<!doctype html>
<html lang="en">
<head>
    <meta charset="UTF-8">
    <title>Touch Event Demo</title>

    <meta name="viewport" content="width=device-width, initial-scale=1.0, user-scalable=no">

    <style>
    body, html {
        margin: 0;
    }
    </style>
</head>
<body>
    <canvas id="myCanvas" width="500" height="500"></canvas>
    <script src="app.js"></script>
</body>
</html>

Here you’ve set up a simple page that contains a <canvas> element. You don’t need much CSS for this demo so you’ve placed this with the <head>.

A key element in this markup is the meta viewport tag.

<meta name="viewport" content="width=device-width, initial-scale=1.0, user-scalable=no">

This tag will disable pinch-zoom on mobile devices; that feature can often get in the way when creating multi-touch applications.

Emulating Touch Events with Chrome Dev Tools

Before we go any further lets quickly take a look at how you can emulate touch events in Google Chrome. This will come in handy when testing your applications.

Emulating touch events using Chrome dev tools.

Emulating touch events using Chrome dev tools.

  1. Launch the Chrome Developer Tools.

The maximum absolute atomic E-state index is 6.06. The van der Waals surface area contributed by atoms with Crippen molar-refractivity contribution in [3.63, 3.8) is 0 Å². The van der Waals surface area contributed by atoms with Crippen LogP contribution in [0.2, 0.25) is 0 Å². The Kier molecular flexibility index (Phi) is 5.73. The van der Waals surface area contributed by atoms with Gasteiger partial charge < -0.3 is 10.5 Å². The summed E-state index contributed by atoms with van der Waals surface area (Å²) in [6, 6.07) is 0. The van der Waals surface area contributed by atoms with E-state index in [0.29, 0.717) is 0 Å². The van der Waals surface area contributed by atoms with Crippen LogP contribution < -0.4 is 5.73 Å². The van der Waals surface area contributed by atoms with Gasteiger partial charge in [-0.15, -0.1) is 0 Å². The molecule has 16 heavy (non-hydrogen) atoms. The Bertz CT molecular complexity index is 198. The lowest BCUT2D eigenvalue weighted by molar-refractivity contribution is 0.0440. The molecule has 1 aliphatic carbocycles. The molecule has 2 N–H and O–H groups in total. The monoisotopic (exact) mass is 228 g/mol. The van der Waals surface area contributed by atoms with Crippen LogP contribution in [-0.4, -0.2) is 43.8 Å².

• Mac: Command + Option + I
    • Windows: Ctrl + Shift + I
  2. Now open the settings page (cog in bottom right corner).
  3. Click on the Overrides tab on the left-hand side.
  4. Tick Enable.
  5. Tick Emulate touch events.

Enabling this feature will cause Chrome to fire touch events as you interact with the app using your mouse. As you build the demo application you will want to have this feature enabled.

Getting Started on the JavaScript

In this section you are going to make a start on the JavaScript that will power your multi-touch application.

Create a new file called app.js and save it in the same folder as your index.html file.

Copy the following code into your app.js file.

(function(){

    // Get the canvas.
    var canvas = document.getElementById('myCanvas');

    // Set the canvas to fill the screen.
    canvas.width = window.outerWidth;
    canvas.height = window.outerHeight;

    // Get a 2d drawing context.
    var ctx = canvas.getContext('2d');

    // Used to keep track of active touches.
    var currentTouches = new Array;